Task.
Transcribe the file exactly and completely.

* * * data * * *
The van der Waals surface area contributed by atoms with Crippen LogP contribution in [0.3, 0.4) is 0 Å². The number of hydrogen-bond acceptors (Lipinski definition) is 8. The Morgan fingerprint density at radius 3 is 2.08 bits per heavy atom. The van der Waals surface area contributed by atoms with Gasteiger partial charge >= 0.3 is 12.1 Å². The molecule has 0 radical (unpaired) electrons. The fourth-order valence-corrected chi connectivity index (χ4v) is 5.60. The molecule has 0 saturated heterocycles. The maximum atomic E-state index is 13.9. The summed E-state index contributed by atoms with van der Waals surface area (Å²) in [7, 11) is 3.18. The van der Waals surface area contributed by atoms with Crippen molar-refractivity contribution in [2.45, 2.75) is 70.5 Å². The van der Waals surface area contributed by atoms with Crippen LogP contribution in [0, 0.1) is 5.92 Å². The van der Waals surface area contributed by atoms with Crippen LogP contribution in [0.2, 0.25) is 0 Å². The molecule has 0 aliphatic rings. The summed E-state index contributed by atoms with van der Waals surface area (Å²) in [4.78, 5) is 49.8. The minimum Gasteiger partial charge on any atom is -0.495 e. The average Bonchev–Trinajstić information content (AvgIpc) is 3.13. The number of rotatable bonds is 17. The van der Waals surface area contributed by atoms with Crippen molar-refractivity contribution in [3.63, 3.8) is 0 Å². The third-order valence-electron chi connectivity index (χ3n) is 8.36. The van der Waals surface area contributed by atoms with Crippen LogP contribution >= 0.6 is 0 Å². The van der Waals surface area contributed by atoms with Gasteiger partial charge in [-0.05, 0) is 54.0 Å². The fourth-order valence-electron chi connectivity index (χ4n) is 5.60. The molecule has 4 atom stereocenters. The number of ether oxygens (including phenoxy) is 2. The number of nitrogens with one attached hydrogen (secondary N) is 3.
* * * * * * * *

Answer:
The van der Waals surface area contributed by atoms with Crippen LogP contribution in [0.3, 0.4) is 0 Å². The number of hydrogen-bond acceptors (Lipinski definition) is 8. The Morgan fingerprint density at radius 3 is 2.08 bits per heavy atom. The van der Waals surface area contributed by atoms with Gasteiger partial charge >= 0.3 is 12.1 Å². The molecule has 0 radical (unpaired) electrons. The fourth-order valence-corrected chi connectivity index (χ4v) is 5.60. The molecule has 0 saturated heterocycles. The maximum atomic E-state index is 13.9. The summed E-state index contributed by atoms with van der Waals surface area (Å²) in [7, 11) is 3.18. The van der Waals surface area contributed by atoms with Crippen molar-refractivity contribution in [2.45, 2.75) is 70.5 Å². The van der Waals surface area contributed by atoms with Crippen LogP contribution in [0, 0.1) is 5.92 Å². The van der Waals surface area contributed by atoms with Crippen LogP contribution in [0.2, 0.25) is 0 Å². The molecule has 0 aliphatic rings. The summed E-state index contributed by atoms with van der Waals surface area (Å²) in [4.78, 5) is 49.8. The minimum Gasteiger partial charge on any atom is -0.495 e. The average Bonchev–Trinajstić information content (AvgIpc) is 3.13. The number of rotatable bonds is 17. The van der Waals surface area contributed by atoms with Crippen molar-refractivity contribution in [3.63, 3.8) is 0 Å². The third-order valence-electron chi connectivity index (χ3n) is 8.36. The van der Waals surface area contributed by atoms with Crippen LogP contribution >= 0.6 is 0 Å². The van der Waals surface area contributed by atoms with Gasteiger partial charge in [-0.05, 0) is 54.0 Å². The fourth-order valence-electron chi connectivity index (χ4n) is 5.60. The molecule has 4 atom stereocenters. The number of ether oxygens (including phenoxy) is 2. The number of nitrogens with one attached hydrogen (secondary N) is 3.